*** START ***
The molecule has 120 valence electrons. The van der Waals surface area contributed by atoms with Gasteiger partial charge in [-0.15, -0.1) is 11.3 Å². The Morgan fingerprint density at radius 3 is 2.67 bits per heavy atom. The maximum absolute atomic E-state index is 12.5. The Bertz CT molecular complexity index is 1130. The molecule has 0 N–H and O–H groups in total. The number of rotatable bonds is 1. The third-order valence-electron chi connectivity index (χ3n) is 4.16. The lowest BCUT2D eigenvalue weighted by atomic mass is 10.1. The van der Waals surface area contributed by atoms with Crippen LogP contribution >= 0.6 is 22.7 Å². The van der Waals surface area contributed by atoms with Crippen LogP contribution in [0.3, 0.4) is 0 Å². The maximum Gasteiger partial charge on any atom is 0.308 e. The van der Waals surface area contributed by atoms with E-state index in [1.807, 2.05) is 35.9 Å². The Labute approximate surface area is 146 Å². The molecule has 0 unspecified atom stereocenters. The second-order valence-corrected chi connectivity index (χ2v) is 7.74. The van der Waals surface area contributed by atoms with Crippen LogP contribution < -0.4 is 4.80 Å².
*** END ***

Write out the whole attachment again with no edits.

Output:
The molecule has 120 valence electrons. The van der Waals surface area contributed by atoms with Gasteiger partial charge in [-0.15, -0.1) is 11.3 Å². The Morgan fingerprint density at radius 3 is 2.67 bits per heavy atom. The maximum absolute atomic E-state index is 12.5. The Bertz CT molecular complexity index is 1130. The molecule has 0 N–H and O–H groups in total. The number of rotatable bonds is 1. The third-order valence-electron chi connectivity index (χ3n) is 4.16. The lowest BCUT2D eigenvalue weighted by atomic mass is 10.1. The van der Waals surface area contributed by atoms with Crippen LogP contribution >= 0.6 is 22.7 Å². The van der Waals surface area contributed by atoms with Crippen LogP contribution in [0.3, 0.4) is 0 Å². The maximum Gasteiger partial charge on any atom is 0.308 e. The van der Waals surface area contributed by atoms with E-state index in [1.807, 2.05) is 35.9 Å². The Labute approximate surface area is 146 Å². The molecule has 0 unspecified atom stereocenters. The second-order valence-corrected chi connectivity index (χ2v) is 7.74. The van der Waals surface area contributed by atoms with Crippen LogP contribution < -0.4 is 4.80 Å².